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This volume is the second published in the Yale University Press series, The New Economic History of Britain. The New Economic History will eventually provide a continuum of scholarly surveys of the British economy from early times to the present, but in a more accessible form: that is, without the usual impedimenta of footnotes or endnotes and with an eye to a less specialist reading market.
The cover is a view from Stirling Castle: in the foreground a carved lion rampant, in the background the Wallace Tower, the Scottish national monument, raised by public subscription in 1859; in the valley below, Stirling Bridge somewhere near the site of William Wallace's victory over the forces of Edward I in 1297; just out of the picture, the field of Bannockburn.
Professor Orme's new and lavishly illustrated work on medieval children presents the lives and activities of children in England from the Anglo-Saxon to the late Medieval periods. Although many aspects of childhood in the medieval period have been covered by other writers, Professor Orme is the first historian to attempt to discuss the topic from before the Norman Conquest to the 16th century.
This title will doubtless be welcomed by those who offer undergraduate classes on the history of the family.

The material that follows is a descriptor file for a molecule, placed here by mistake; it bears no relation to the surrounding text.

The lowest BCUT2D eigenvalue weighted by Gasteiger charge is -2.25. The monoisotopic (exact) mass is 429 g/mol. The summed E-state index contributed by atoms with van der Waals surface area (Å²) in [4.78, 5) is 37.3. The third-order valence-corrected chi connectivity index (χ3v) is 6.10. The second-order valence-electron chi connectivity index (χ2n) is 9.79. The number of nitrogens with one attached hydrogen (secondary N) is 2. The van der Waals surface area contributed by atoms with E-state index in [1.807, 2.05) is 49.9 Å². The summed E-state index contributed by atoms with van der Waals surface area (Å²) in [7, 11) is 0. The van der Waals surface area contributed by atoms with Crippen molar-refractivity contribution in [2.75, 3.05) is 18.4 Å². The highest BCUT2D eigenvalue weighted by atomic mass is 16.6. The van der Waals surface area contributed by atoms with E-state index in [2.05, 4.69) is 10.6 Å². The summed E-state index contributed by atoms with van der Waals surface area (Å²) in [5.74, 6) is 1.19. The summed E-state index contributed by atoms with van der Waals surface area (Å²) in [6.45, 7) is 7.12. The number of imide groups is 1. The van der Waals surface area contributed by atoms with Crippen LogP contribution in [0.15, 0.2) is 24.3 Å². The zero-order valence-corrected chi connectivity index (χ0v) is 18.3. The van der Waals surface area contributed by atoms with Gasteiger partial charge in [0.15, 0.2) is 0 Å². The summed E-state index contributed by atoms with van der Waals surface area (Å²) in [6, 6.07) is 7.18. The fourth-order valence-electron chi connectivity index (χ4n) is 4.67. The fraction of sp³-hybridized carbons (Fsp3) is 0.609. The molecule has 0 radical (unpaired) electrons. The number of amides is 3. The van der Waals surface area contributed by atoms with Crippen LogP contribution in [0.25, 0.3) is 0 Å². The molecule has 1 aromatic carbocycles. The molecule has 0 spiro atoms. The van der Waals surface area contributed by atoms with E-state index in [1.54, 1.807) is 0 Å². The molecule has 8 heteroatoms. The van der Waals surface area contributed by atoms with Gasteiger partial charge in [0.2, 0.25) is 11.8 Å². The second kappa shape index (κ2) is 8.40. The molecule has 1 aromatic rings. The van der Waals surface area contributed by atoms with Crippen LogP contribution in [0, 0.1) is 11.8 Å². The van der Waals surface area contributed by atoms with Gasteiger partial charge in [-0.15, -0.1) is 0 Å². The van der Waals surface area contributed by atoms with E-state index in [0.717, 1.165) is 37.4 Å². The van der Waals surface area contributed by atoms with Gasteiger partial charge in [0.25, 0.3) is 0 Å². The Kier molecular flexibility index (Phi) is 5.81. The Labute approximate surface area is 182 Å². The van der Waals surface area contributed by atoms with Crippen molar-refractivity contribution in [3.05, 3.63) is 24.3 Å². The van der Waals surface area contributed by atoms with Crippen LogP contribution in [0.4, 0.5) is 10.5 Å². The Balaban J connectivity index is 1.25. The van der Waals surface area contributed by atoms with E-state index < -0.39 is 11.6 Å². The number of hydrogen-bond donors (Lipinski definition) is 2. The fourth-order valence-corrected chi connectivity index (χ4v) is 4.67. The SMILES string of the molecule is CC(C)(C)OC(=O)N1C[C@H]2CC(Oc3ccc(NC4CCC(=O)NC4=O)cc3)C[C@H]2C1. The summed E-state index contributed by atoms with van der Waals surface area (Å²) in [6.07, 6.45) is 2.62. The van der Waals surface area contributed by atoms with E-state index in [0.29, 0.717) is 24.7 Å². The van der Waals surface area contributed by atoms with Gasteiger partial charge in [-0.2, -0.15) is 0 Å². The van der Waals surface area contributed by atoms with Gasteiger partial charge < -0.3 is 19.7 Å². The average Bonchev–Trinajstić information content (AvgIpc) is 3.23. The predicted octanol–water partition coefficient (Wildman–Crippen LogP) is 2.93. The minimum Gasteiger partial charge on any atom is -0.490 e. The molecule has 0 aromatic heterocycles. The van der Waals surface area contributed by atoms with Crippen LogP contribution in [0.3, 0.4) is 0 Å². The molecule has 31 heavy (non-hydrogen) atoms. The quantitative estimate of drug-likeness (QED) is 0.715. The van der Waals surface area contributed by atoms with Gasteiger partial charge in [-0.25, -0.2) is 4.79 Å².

A new series under the general editorship of Keith Robbins, with the laudable aim of locating British history firmly within its European context, has been launched at what it regards as the beginning - not with Britain moving out of primitive isolation to become part of Europe, but rather with Britain emerging gradually from prehistory.
It is now forty years since Galbraith published the Making of Domesday Book. Since then his thesis has been refined in various ways, but there has been no serious challenge to his central propositions: that the object of the Domesday survey was to produce Domesday Book, and that the purpose of the whole enterprise must be inferred from Domesday Book itself.
It has been fashionable to downplay the importance of battles in medieval military history. 'Most campaigns did not end in battle largely because both commanders were reluctant to risk battle', was John Gillingham's verdict. He pointed out that Henry II never fought a battle, yet had a great military reputation.
In early twelfth-century Durham the body of St Cuthbert of Lindisfarne was still enshrined in its seventh-century coffin with its iconic images of the Virgin and Child, saints and archangels. Associated with the shrine were two magnificent manuscripts from early eighth-century Northumbria, the Lindisfarne and Stonyhurst Gospels.
Many writers attribute Ireland's problems to colonialism. Most, however, make only limited reference to literature on colonialism elsewhere, and debate is hampered by the intimacy of the Irish academic and intellectual scene, which means criticism is muffled by tact or excessively personalised.
Much of the very best synoptic writing on the medieval medicine of any country has, in recent decades, been elicited by the English evidence. The tradition goes back to C. H. Talbot's Medicine in Medieval England of 1967.